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Evergrande shares halt trading after Hong Kong court orders liquidation; Asia markets mostly rise

Evergrande’s shares halted trading on Monday after Hong Kong’s high court ordered the liquidation of the embattled Chinese property developer.

The stock was suspended from trading in Hong Kong at about 10:18 a.m. local time after plunging 20% in volatile trading. Subsidiaries Evergrande Property Services and Evergrande New Energy Vehicle Group also called for trading halts, according to filings with the Hong Kong exchange.

Evergrande’s overseas creditors failed to reach an 11th-hour restructuring deal this weekend, according to the Wall Street Journal.

China’s CSI 300 index fell 0.9% and closed at 3,303.96, driven by losses in Shenzhen, while Hong Kong’s Hang Seng index rose 0.71%, paring earlier gains.

In Singapore, its central bank left policy unchanged as expected on Monday in its first quarterly monetary policy decision of 2024. The Monetary Authority of Singapore said it will maintain its exchange rate policy band known as the Singapore dollar nominal effective exchange rate or S$NEER.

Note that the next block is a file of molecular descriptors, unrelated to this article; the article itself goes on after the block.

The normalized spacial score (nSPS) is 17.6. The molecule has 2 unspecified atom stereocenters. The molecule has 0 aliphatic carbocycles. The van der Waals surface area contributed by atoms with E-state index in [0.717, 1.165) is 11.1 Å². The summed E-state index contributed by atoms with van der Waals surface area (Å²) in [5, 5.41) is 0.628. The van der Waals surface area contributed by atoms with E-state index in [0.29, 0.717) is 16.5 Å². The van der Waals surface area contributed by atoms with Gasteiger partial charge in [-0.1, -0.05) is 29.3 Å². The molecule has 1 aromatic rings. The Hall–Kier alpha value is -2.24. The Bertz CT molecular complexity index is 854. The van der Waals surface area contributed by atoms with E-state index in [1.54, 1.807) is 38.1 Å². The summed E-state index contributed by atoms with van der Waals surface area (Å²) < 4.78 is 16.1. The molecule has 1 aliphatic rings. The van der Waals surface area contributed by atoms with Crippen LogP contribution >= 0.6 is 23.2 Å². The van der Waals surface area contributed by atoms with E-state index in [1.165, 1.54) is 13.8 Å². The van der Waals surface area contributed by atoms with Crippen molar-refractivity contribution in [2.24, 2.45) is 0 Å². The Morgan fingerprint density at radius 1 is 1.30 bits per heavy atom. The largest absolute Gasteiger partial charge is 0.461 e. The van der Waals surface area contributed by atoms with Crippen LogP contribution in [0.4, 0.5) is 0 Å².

This week’s major events will be China’s factory activity figures for January as well as Australia’s fourth-quarter inflation figures on Wednesday. This will be last set of key data before the Reserve Bank of Australia’s meeting on Feb. 5.

On Wednesday, Taiwan and Hong Kong will also release their fourth-quarter GDP numbers.

In Australia, the S&P/ASX 200 edged 0.3% higher to 7,578.4 as traders returned after a long weekend, extending its gains to a sixth straight day.

Japan’s Nikkei 225 rebounded from Friday’s losses and rose 0.77%, ending the day at 36,026.94 while the broad based Topix climbed 1.27% and closed at 2,529.48.

South Korea’s Kospi finished up 0.89% at 2,500.65, but the small-cap Kosdaq tumbled 2.16%, ending at 819.14.

On Friday in the U.S., all three major indexes ended mixed, with the S&P 500 and Nasdaq Composite declining 0.07% and 0.36%, snapping six-day winning streaks. The fall also marked a retreat for the S&P 500 from all-time closing highs.

The U.S. core personal consumption expenditures price index grew 0.2% in December compared with the previous month, and 2.9% on a yearly basis. Economists surveyed by Dow Jones had been looking for respective increases of 0.2% and 3%.

Friday’s PCE print came a day after gross domestic product data revealed higher-than-expected economic growth in the fourth quarter, bolstering investors’ hopes that the economy has avoided a deep recession.

The U.S. Federal Reserve’s first rate decision of 2024 is set to be released Wednesday stateside.